Tuesday, May 21, 2013

A note about the Oklahoma devastation

Insurance companies will be calling this tornado an "act of God."

I know what they mean. But whereas they are referring to the destruction wrought by the storm, I see this event as the loci of what we can call "acts of God." Plural. I expect to see God show up in many different ways. And we should not be surprised to hear again and again people witnessing to the presence of God in the hour of their despair.

I not only expect God to show up, I expect people to show up. That is, I expect to see the best in the human spirit rise and experience its finest hour. We will see neighbors assisting neighbors, strangers helping each other. We will see unsolicited donations pour in from all over the world. This tragedy, as with other tragedies, will act as a mirror in which we see humanity rising to express their "imago dei" human-ness. Humans as God intended us to be. That's always heart-warming to witness.

I expect to see communities show up and stand up on behalf of the victims of this storm.

I expect to see people's view of what's important in life to experience a seismic shift because of this quick macro-burst of energy that left scores dead.

I expect to see people in each other's arms crying together and holding each other up.

I expect many people will re-discover their faith and decide that they no longer can live a life without God. There may be some who will shake their fist in the face of God and walk away. Many more, in my view, will take a journey from fear to faith, and find a renewed strength to face the world.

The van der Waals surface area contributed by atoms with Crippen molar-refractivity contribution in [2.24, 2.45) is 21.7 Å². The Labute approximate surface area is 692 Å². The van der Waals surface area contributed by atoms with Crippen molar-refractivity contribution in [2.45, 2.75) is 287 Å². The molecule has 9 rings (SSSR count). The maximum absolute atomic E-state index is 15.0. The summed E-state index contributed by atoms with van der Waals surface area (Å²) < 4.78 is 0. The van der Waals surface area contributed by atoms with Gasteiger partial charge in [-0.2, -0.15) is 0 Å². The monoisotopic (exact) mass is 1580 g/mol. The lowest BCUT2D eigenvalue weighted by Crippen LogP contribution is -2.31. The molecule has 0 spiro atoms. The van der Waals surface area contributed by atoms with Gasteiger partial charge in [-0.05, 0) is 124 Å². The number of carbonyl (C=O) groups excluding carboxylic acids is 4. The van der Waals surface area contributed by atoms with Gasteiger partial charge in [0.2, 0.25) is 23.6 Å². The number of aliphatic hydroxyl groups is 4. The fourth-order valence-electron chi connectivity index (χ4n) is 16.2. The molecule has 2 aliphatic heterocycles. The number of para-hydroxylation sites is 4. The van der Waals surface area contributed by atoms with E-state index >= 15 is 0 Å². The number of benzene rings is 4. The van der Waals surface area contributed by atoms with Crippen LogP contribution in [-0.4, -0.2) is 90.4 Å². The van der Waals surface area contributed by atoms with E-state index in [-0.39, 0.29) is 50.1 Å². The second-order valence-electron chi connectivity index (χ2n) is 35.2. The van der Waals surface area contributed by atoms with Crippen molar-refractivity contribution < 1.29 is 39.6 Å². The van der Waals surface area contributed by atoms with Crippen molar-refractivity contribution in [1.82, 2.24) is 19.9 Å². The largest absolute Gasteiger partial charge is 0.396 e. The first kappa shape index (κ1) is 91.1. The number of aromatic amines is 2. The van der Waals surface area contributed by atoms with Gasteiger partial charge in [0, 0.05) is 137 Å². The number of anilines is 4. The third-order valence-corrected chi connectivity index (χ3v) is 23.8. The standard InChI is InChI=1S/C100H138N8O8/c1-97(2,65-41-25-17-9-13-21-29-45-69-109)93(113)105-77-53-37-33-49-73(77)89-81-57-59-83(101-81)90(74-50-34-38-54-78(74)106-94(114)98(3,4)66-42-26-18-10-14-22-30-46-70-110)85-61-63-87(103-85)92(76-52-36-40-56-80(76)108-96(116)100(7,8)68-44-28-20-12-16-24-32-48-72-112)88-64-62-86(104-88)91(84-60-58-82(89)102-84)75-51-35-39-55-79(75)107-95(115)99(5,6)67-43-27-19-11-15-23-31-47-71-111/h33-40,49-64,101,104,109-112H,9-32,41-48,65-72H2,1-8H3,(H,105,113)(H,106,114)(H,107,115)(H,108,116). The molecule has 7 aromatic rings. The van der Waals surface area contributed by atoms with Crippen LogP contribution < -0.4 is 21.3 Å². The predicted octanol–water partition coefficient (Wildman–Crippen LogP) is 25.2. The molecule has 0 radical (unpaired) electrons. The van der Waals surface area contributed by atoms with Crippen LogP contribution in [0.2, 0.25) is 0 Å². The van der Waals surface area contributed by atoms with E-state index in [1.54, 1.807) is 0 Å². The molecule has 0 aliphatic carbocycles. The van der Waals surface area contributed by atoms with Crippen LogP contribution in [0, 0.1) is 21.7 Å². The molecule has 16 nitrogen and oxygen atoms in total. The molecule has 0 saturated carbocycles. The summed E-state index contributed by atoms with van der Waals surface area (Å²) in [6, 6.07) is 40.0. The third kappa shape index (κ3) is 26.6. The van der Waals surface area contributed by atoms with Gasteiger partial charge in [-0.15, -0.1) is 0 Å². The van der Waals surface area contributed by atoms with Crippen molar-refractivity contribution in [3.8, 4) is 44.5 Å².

These are just a few thoughts about what I expect to see emerging in the southern Midwest area of the U.S. and particularly Oklahoma and Oklahoma city. What about our local church? What do we expect to see this week? Do we expect to see God? And if so, how? Do we expect to see people rising to be the persons God created them to be? Will we see our community coming together to support the needy, or to uphold justice? Will we see friends weeping with friends, strangers helping each other? Perhaps.

An appropriate prayer for those affected by this Oklahoma disaster is Psalm 46. We close with these words.

Psalm 46

God is our refuge and strength,

a very present help in trouble.

Therefore we will not fear, though the earth should change, though the mountains shake in the heart of the sea; though its waters roar and foam, though the mountains tremble with its tumult.

God bless you this Sunday as you proclaim the good news.

Timothy Merrill

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